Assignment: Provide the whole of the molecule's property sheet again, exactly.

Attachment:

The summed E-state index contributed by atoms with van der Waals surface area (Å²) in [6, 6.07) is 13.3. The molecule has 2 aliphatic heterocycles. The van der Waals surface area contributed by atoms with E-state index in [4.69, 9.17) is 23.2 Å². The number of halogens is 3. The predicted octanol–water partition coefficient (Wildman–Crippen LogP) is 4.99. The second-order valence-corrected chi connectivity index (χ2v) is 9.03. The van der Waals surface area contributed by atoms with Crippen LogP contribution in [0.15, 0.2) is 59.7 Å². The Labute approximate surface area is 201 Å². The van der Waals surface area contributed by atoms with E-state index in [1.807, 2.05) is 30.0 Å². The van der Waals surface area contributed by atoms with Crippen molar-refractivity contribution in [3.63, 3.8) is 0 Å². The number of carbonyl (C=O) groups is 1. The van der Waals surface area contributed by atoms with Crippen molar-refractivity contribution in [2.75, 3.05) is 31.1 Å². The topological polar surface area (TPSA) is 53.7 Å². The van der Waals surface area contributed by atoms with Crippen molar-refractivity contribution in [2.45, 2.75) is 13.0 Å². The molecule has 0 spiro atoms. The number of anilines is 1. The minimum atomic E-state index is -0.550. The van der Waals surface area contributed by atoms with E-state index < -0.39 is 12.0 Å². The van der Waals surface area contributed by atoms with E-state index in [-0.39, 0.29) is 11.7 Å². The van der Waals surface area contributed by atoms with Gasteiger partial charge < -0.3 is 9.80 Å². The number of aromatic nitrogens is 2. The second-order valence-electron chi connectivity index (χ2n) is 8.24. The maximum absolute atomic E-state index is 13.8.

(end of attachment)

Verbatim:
The summed E-state index contributed by atoms with van der Waals surface area (Å²) in [6, 6.07) is 13.3. The molecule has 2 aliphatic heterocycles. The van der Waals surface area contributed by atoms with E-state index in [4.69, 9.17) is 23.2 Å². The number of halogens is 3. The predicted octanol–water partition coefficient (Wildman–Crippen LogP) is 4.99. The second-order valence-corrected chi connectivity index (χ2v) is 9.03. The van der Waals surface area contributed by atoms with Crippen LogP contribution in [0.15, 0.2) is 59.7 Å². The Labute approximate surface area is 201 Å². The van der Waals surface area contributed by atoms with E-state index in [1.807, 2.05) is 30.0 Å². The van der Waals surface area contributed by atoms with Crippen molar-refractivity contribution in [3.63, 3.8) is 0 Å². The number of carbonyl (C=O) groups is 1. The van der Waals surface area contributed by atoms with Crippen molar-refractivity contribution in [2.75, 3.05) is 31.1 Å². The topological polar surface area (TPSA) is 53.7 Å². The van der Waals surface area contributed by atoms with Crippen molar-refractivity contribution in [2.45, 2.75) is 13.0 Å². The molecule has 0 spiro atoms. The number of anilines is 1. The minimum atomic E-state index is -0.550. The van der Waals surface area contributed by atoms with E-state index < -0.39 is 12.0 Å². The van der Waals surface area contributed by atoms with E-state index in [-0.39, 0.29) is 11.7 Å². The van der Waals surface area contributed by atoms with Gasteiger partial charge < -0.3 is 9.80 Å². The number of aromatic nitrogens is 2. The second-order valence-electron chi connectivity index (χ2n) is 8.24. The maximum absolute atomic E-state index is 13.8.